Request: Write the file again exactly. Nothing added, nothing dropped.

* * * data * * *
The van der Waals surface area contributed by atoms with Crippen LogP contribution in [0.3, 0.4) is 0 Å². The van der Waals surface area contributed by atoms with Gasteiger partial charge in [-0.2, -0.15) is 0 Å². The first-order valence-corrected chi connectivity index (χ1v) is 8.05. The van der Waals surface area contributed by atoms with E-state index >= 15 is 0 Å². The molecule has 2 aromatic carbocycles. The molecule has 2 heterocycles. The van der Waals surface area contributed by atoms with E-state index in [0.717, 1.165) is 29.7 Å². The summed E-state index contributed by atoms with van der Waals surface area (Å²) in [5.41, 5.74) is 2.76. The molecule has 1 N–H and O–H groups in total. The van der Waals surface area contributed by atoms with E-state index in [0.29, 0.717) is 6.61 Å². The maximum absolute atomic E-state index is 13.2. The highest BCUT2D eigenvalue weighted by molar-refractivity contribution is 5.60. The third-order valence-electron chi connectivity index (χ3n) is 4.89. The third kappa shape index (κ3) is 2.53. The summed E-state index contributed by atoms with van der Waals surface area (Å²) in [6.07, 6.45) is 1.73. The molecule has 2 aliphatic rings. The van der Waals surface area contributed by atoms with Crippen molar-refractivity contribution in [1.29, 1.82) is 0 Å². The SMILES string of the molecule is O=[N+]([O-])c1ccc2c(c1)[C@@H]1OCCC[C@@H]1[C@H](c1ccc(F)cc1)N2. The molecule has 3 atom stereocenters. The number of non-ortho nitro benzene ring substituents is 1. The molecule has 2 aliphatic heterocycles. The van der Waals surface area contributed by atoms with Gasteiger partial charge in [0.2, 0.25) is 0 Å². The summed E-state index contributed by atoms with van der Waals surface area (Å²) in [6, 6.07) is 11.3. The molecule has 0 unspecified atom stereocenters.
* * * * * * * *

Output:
The van der Waals surface area contributed by atoms with Crippen LogP contribution in [0.3, 0.4) is 0 Å². The van der Waals surface area contributed by atoms with Gasteiger partial charge in [-0.2, -0.15) is 0 Å². The first-order valence-corrected chi connectivity index (χ1v) is 8.05. The van der Waals surface area contributed by atoms with E-state index >= 15 is 0 Å². The molecule has 2 aromatic carbocycles. The molecule has 2 heterocycles. The van der Waals surface area contributed by atoms with E-state index in [0.717, 1.165) is 29.7 Å². The summed E-state index contributed by atoms with van der Waals surface area (Å²) in [5.41, 5.74) is 2.76. The molecule has 1 N–H and O–H groups in total. The van der Waals surface area contributed by atoms with E-state index in [0.29, 0.717) is 6.61 Å². The maximum absolute atomic E-state index is 13.2. The highest BCUT2D eigenvalue weighted by molar-refractivity contribution is 5.60. The third-order valence-electron chi connectivity index (χ3n) is 4.89. The third kappa shape index (κ3) is 2.53. The summed E-state index contributed by atoms with van der Waals surface area (Å²) in [6.07, 6.45) is 1.73. The molecule has 2 aliphatic rings. The van der Waals surface area contributed by atoms with Crippen molar-refractivity contribution in [1.29, 1.82) is 0 Å². The SMILES string of the molecule is O=[N+]([O-])c1ccc2c(c1)[C@@H]1OCCC[C@@H]1[C@H](c1ccc(F)cc1)N2. The molecule has 3 atom stereocenters. The number of non-ortho nitro benzene ring substituents is 1. The molecule has 2 aliphatic heterocycles. The van der Waals surface area contributed by atoms with Gasteiger partial charge in [0.2, 0.25) is 0 Å². The summed E-state index contributed by atoms with van der Waals surface area (Å²) in [6, 6.07) is 11.3. The molecule has 0 unspecified atom stereocenters.